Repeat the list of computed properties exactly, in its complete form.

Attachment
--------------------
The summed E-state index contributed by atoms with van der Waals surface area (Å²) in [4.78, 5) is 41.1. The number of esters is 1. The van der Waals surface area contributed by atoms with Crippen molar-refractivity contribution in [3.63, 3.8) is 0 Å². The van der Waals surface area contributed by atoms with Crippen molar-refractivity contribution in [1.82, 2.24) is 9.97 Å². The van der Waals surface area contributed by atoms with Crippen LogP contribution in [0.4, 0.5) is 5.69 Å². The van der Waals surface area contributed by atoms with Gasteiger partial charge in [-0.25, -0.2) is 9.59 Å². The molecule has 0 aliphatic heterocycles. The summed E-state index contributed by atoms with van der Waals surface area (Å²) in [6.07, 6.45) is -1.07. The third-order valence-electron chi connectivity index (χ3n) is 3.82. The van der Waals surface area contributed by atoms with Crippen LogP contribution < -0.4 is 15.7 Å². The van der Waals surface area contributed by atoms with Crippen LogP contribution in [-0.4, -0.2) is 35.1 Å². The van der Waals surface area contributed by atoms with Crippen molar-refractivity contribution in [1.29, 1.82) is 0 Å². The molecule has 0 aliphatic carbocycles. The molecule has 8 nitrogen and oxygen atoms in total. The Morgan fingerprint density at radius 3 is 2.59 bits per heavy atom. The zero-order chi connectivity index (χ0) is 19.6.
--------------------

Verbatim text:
The summed E-state index contributed by atoms with van der Waals surface area (Å²) in [4.78, 5) is 41.1. The number of esters is 1. The van der Waals surface area contributed by atoms with Crippen molar-refractivity contribution in [3.63, 3.8) is 0 Å². The van der Waals surface area contributed by atoms with Crippen molar-refractivity contribution in [1.82, 2.24) is 9.97 Å². The van der Waals surface area contributed by atoms with Crippen LogP contribution in [0.4, 0.5) is 5.69 Å². The van der Waals surface area contributed by atoms with Gasteiger partial charge in [-0.25, -0.2) is 9.59 Å². The molecule has 0 aliphatic heterocycles. The summed E-state index contributed by atoms with van der Waals surface area (Å²) in [6.07, 6.45) is -1.07. The third-order valence-electron chi connectivity index (χ3n) is 3.82. The van der Waals surface area contributed by atoms with Crippen LogP contribution < -0.4 is 15.7 Å². The van der Waals surface area contributed by atoms with Crippen LogP contribution in [-0.4, -0.2) is 35.1 Å². The van der Waals surface area contributed by atoms with Crippen molar-refractivity contribution in [1.29, 1.82) is 0 Å². The molecule has 0 aliphatic carbocycles. The molecule has 8 nitrogen and oxygen atoms in total. The Morgan fingerprint density at radius 3 is 2.59 bits per heavy atom. The zero-order chi connectivity index (χ0) is 19.6.